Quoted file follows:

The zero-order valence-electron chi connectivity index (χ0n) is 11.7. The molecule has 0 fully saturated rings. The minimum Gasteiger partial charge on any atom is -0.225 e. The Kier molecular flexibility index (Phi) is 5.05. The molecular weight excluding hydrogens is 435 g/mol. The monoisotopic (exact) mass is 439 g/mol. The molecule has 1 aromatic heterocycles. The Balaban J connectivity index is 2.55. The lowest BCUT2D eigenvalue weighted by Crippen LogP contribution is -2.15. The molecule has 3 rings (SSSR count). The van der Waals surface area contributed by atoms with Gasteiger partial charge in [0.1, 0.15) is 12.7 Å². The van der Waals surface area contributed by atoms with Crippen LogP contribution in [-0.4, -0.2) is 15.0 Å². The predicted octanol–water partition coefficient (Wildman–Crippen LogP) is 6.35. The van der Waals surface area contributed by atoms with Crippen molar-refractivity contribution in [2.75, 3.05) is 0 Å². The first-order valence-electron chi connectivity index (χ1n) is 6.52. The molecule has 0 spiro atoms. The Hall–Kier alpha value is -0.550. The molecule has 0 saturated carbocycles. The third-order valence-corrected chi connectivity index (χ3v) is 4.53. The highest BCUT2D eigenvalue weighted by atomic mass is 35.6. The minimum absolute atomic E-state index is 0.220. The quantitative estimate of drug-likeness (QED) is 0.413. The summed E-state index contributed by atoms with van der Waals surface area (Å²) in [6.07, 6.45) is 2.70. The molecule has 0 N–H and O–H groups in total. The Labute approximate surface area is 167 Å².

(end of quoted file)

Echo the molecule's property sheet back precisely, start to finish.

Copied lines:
The zero-order valence-electron chi connectivity index (χ0n) is 11.7. The molecule has 0 fully saturated rings. The minimum Gasteiger partial charge on any atom is -0.225 e. The Kier molecular flexibility index (Phi) is 5.05. The molecular weight excluding hydrogens is 435 g/mol. The monoisotopic (exact) mass is 439 g/mol. The molecule has 1 aromatic heterocycles. The Balaban J connectivity index is 2.55. The lowest BCUT2D eigenvalue weighted by Crippen LogP contribution is -2.15. The molecule has 3 rings (SSSR count). The van der Waals surface area contributed by atoms with Gasteiger partial charge in [0.1, 0.15) is 12.7 Å². The van der Waals surface area contributed by atoms with Crippen LogP contribution in [-0.4, -0.2) is 15.0 Å². The predicted octanol–water partition coefficient (Wildman–Crippen LogP) is 6.35. The van der Waals surface area contributed by atoms with Crippen molar-refractivity contribution in [2.75, 3.05) is 0 Å². The first-order valence-electron chi connectivity index (χ1n) is 6.52. The molecule has 0 spiro atoms. The Hall–Kier alpha value is -0.550. The molecule has 0 saturated carbocycles. The third-order valence-corrected chi connectivity index (χ3v) is 4.53. The highest BCUT2D eigenvalue weighted by atomic mass is 35.6. The minimum absolute atomic E-state index is 0.220. The quantitative estimate of drug-likeness (QED) is 0.413. The summed E-state index contributed by atoms with van der Waals surface area (Å²) in [6.07, 6.45) is 2.70. The molecule has 0 N–H and O–H groups in total. The Labute approximate surface area is 167 Å².